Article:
Harvard Public Health Review Winter 2007
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transfat wagon

Kent Dayton/HSPH

The recent passage of a ban in New York City restaurants on heart-damaging trans fats has touched off a seismic shift in the food industry—not just in the Big Apple, but across the country. Restaurants from McDonald’s to The Pump Room and Chez Panisse are changing how they prepare the meals we eat, whether on the run or on those most special of occasions.

Labels reading “Contains 0% trans fat” and “Trans fat free!” are already a familiar sight on U.S. grocery shelves, thanks to a federal law that took effect January 1, 2006, requiring that trans fat content be clearly marked on all commercially-packaged food products.

But with the new ban, New York’s restaurants must eliminate trans fats from all meals cooked on the premises by July 1, 2007. And by July 1 next year, they must purge these fats from all products purchased from outside vendors, including pre-baked desserts, crackers, and frozen French fries.

Riding the wave
The wave towards eliminating trans fats from all foods stems largely from research at the Harvard School of Public Health, which since the 1990s has linked these fats to heart and artery disease. According to HSPH’s Walter Willett, the Fredrick John Stare Professor of Epidemiology and Nutrition and chair of the School’s Department of Nutrition, new regulations should significantly curb rates of heart attacks, strokes, type 2 diabetes, and other problems. “We estimate that if we replaced all the trans fats in the American diet with polyunsaturated fats from vegetable sources, we could reduce the national risk of type 2 diabetes by up to 40 percent,” Willett says.

Because New York City is such a large market, its ban has sent shock waves from the east coast to the west. In February, Philadelphia announced a similar ban. Since then, dozens more cities, towns, and states from New Hampshire to California have enacted or are considering bans.

Meanwhile, food manufacturers, suppliers, and restaurant chains are voluntarily excluding or removing trans fats from products rather than risk losing sales. The food-service operators Sodexho and Aramark are working to banish trans fats from the hundreds of college and university dining halls they serve, for example. And dozens of fast-food and restaurant chains, including Denny’s and Starbucks, are following suit.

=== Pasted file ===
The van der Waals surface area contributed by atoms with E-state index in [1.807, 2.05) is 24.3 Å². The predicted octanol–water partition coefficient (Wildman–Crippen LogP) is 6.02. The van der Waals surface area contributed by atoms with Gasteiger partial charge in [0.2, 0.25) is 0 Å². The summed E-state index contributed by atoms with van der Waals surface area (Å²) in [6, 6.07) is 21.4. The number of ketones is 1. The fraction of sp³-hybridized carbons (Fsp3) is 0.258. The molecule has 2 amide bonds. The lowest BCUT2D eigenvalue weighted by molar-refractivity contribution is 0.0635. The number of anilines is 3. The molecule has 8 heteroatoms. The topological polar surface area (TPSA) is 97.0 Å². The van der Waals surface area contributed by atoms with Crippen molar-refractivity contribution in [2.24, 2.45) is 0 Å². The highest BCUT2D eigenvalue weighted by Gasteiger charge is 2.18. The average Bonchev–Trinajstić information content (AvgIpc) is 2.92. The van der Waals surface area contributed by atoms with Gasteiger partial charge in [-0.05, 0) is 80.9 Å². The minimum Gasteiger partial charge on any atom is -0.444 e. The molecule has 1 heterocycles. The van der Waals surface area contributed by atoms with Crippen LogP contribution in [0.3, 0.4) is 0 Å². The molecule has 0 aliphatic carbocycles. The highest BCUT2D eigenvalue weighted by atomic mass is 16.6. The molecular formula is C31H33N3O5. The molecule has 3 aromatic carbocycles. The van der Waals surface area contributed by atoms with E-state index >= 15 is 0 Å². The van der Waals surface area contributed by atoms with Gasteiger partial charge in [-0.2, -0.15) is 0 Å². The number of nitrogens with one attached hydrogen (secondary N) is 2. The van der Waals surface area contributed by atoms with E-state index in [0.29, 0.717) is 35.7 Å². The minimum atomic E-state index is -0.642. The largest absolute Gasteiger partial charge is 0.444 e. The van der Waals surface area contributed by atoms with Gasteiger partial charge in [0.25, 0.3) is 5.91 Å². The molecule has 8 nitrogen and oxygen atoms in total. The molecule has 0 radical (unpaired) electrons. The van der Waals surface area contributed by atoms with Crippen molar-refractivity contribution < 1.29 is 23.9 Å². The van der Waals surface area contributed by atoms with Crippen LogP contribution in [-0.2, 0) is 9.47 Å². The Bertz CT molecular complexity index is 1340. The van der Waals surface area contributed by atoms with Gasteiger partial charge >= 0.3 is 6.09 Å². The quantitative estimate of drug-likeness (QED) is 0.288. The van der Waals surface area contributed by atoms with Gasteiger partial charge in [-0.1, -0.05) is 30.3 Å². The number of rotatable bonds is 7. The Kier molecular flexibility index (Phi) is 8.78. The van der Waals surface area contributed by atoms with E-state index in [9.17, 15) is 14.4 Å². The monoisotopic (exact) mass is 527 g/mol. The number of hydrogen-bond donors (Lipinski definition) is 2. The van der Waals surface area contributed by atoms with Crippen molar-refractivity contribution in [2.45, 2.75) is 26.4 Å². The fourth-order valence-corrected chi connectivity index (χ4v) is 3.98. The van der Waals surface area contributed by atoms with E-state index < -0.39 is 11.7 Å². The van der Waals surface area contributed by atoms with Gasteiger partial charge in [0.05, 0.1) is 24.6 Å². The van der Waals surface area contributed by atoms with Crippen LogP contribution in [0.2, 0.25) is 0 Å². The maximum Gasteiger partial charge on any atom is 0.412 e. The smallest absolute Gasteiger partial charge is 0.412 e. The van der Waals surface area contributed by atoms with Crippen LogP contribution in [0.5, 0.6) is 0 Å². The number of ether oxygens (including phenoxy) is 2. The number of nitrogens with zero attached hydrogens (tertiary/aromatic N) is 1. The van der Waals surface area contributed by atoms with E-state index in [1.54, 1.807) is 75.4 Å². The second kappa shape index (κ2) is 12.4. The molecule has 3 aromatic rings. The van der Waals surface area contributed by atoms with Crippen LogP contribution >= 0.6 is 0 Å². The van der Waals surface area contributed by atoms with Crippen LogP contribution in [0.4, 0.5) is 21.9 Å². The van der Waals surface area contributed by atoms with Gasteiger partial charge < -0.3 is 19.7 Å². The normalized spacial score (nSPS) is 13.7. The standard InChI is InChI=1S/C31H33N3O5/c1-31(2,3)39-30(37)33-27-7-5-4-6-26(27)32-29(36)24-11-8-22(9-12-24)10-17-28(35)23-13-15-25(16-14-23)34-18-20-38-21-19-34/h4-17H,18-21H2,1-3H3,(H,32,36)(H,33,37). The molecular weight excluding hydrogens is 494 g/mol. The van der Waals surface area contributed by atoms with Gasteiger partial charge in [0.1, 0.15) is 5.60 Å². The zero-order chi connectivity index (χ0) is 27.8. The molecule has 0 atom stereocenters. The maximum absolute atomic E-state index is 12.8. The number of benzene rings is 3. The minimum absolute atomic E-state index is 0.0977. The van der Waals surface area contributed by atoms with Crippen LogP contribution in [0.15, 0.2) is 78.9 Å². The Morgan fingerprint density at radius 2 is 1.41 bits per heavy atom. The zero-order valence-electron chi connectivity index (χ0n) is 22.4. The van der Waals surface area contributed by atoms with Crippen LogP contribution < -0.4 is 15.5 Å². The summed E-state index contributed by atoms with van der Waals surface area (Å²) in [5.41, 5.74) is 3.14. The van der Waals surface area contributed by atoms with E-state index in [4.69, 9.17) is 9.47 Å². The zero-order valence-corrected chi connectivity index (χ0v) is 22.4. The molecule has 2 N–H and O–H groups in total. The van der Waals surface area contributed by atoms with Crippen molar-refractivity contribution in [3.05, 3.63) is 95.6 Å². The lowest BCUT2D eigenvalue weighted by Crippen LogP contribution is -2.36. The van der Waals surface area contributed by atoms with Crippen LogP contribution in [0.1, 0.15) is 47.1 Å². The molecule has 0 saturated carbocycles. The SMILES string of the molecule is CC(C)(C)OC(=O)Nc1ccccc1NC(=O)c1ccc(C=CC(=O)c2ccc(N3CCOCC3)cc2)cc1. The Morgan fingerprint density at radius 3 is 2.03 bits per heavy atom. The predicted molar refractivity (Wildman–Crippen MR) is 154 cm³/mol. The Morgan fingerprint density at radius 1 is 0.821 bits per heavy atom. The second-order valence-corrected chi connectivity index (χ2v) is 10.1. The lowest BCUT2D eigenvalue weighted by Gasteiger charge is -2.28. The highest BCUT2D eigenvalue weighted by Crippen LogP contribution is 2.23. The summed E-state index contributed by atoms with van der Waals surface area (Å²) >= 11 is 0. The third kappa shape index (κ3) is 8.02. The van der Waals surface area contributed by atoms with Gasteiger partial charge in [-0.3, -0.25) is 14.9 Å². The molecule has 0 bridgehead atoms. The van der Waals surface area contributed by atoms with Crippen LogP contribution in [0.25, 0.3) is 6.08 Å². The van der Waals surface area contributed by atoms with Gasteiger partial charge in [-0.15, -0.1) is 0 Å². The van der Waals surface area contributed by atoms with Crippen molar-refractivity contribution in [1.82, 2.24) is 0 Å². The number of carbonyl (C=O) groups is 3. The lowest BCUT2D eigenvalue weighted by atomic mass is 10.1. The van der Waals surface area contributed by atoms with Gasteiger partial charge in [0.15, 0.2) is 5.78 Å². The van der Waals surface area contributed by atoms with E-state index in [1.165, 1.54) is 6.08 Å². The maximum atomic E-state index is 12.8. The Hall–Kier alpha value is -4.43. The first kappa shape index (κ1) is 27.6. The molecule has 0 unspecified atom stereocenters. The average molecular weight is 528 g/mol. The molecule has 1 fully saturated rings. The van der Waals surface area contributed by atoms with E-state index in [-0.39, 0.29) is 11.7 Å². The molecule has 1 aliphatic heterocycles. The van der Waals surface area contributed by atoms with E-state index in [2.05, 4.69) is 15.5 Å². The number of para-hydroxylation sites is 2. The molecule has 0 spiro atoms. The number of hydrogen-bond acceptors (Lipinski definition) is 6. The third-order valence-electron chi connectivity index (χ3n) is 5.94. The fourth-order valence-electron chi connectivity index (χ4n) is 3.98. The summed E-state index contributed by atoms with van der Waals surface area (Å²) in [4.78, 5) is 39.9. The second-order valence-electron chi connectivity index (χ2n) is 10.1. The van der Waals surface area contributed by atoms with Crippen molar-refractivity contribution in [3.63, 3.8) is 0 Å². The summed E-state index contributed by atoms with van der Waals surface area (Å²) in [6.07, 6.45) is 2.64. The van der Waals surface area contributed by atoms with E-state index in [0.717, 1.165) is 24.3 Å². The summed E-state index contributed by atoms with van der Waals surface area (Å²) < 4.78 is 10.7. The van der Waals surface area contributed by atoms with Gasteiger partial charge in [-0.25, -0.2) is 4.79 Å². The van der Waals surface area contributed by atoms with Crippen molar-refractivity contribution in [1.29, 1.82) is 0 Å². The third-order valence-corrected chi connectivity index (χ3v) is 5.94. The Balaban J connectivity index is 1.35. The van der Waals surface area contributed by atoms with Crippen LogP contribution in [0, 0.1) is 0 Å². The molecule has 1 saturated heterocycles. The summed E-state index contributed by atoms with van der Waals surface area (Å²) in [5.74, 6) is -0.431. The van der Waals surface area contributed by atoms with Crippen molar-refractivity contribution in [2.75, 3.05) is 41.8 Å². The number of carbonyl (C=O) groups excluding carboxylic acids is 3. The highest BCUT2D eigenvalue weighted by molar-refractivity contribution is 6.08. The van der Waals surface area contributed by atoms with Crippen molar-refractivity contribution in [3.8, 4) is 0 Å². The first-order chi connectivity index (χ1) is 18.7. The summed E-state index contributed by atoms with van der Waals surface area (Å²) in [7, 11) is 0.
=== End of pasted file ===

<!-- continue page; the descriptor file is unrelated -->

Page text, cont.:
Why target restaurants?

Restaurants take a huge bite out of Americans’ budgets. About 49 percent of every U.S. food dollar is spent on food eaten outside the home, including take-out meals, according to researchers at the Tufts University Friedman School of Nutrition Science, in Medford, Massachusetts. Between the 1970s and the mid-1990s, restaurant dining increased from 18 percent to 32 percent of Americans’ total caloric intake.

As a practical matter, how hard will it be for restaurants to serve up trans-fat-free meals? Will consumers see dining costs jump? How can regulations like New York City’s be enforced?

Willett says restaurants have long favored trans fat oil—oils that are “partially hydrogenated” and thus solid or semi-solid at room temperature—for deep frying, and for their ability to prolong the shelf life of purchased baked goods. “Choosing alternatives is the first step restaurants must take toward going trans fat free,” he says. “Baking or buying goods made with liquid oils—or, if solid fats are required to achieve a certain taste and consistency, butter, lard, or palm oil—is the other big change they should make.”

While butter and dairy products contain some naturally occurring trans fat, the amounts are negligible, Willett notes. The bulk of calories in butter and dairy foods actually come from saturated fat—bad for the heart and blood vessels, but a lesser evil than trans fat. Healthier alternatives by far are polyunsaturated and monounsaturated fats, derived from vegetable sources (see graph).
As for how the trans fat ban will be enforced, that remains to be seen.

“Inspectors can examine kitchen containers and check dumpsters,” Willett notes. “Food analyses can be done, but they’re expensive and shouldn’t be necessary.” In Denmark, which banned trans fats in 2004, “jail terms can be meted out,” Willett says with a smile. “But to the best of my knowledge, that hasn’t happened yet.”

Roger Berkowitz is president of Legal Sea Foods, a Boston-based chain that includes 34 restaurants in eight states and the District of Columbia. A longtime member of HSPH’s volunteer Nutrition Round Table, he says Legal went trans-fat-free several years ago, and that the costs were not that significant. “Over time, the costs of replacement oils and products will go down as demand for them goes way up,” he predicts.

Meanwhile, consumers can push for more trans-fat-free products. They can also check labels for the words “partially hydrogenated vegetable oil,” code for “trans fat,” Willett says. Federal rules allow manufacturers to claim zero percent for products containing less than 0.5 grams. “Avoid overindulging in these foods,” Willett urges. “Be an informed consumer.”

To learn more about trans fats and steps restaurants are taking to take them off the menu, access an online presentation by Walter Willett and Roger Berkowitz at www.hsph.harvard.edu/corprelations.

Julie Rafferty is senior director of marketing and planning for the Office of Resource Development at HSPH.

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